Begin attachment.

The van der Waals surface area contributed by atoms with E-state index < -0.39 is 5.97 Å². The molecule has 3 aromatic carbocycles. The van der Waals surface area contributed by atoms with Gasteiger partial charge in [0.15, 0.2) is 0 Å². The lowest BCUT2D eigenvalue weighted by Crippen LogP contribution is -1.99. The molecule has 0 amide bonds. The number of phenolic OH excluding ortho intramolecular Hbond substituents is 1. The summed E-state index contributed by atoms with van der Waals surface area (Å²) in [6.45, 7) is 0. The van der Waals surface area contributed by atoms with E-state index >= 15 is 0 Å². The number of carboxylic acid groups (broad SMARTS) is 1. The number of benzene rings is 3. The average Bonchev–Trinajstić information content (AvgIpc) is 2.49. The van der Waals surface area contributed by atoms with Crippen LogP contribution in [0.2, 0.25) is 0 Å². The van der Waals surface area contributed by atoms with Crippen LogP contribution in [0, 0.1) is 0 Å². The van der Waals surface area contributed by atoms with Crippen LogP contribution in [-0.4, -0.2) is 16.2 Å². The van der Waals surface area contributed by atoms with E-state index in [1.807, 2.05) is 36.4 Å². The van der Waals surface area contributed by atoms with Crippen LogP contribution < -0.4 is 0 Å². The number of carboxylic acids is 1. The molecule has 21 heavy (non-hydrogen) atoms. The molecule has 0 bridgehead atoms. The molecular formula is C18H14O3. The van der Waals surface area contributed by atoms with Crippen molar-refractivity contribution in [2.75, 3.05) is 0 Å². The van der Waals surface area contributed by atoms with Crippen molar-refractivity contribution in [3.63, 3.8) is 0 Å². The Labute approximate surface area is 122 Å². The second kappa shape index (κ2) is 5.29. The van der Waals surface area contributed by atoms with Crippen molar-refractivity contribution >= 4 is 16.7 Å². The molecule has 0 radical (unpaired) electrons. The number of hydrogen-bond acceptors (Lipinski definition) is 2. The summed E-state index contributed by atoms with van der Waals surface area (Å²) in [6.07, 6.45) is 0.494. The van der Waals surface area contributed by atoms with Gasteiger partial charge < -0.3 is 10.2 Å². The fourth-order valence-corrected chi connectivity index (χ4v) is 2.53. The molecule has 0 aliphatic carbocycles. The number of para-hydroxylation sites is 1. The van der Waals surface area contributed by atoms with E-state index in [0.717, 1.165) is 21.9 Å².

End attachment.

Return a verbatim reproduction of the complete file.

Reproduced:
The van der Waals surface area contributed by atoms with E-state index < -0.39 is 5.97 Å². The molecule has 3 aromatic carbocycles. The van der Waals surface area contributed by atoms with Gasteiger partial charge in [0.15, 0.2) is 0 Å². The lowest BCUT2D eigenvalue weighted by Crippen LogP contribution is -1.99. The molecule has 0 amide bonds. The number of phenolic OH excluding ortho intramolecular Hbond substituents is 1. The summed E-state index contributed by atoms with van der Waals surface area (Å²) in [6.45, 7) is 0. The van der Waals surface area contributed by atoms with E-state index >= 15 is 0 Å². The number of carboxylic acid groups (broad SMARTS) is 1. The number of benzene rings is 3. The average Bonchev–Trinajstić information content (AvgIpc) is 2.49. The van der Waals surface area contributed by atoms with Crippen LogP contribution in [0.2, 0.25) is 0 Å². The van der Waals surface area contributed by atoms with Crippen LogP contribution in [0, 0.1) is 0 Å². The van der Waals surface area contributed by atoms with Crippen LogP contribution in [-0.4, -0.2) is 16.2 Å². The van der Waals surface area contributed by atoms with E-state index in [1.807, 2.05) is 36.4 Å². The van der Waals surface area contributed by atoms with Crippen LogP contribution < -0.4 is 0 Å². The number of carboxylic acids is 1. The molecule has 21 heavy (non-hydrogen) atoms. The molecule has 0 bridgehead atoms. The molecular formula is C18H14O3. The van der Waals surface area contributed by atoms with Crippen molar-refractivity contribution in [2.75, 3.05) is 0 Å². The van der Waals surface area contributed by atoms with Crippen molar-refractivity contribution in [3.63, 3.8) is 0 Å². The Labute approximate surface area is 122 Å². The second kappa shape index (κ2) is 5.29. The van der Waals surface area contributed by atoms with Crippen molar-refractivity contribution >= 4 is 16.7 Å². The molecule has 0 radical (unpaired) electrons. The number of hydrogen-bond acceptors (Lipinski definition) is 2. The summed E-state index contributed by atoms with van der Waals surface area (Å²) in [6.07, 6.45) is 0.494. The van der Waals surface area contributed by atoms with Gasteiger partial charge < -0.3 is 10.2 Å². The fourth-order valence-corrected chi connectivity index (χ4v) is 2.53. The molecule has 0 aliphatic carbocycles. The number of para-hydroxylation sites is 1. The van der Waals surface area contributed by atoms with E-state index in [0.717, 1.165) is 21.9 Å².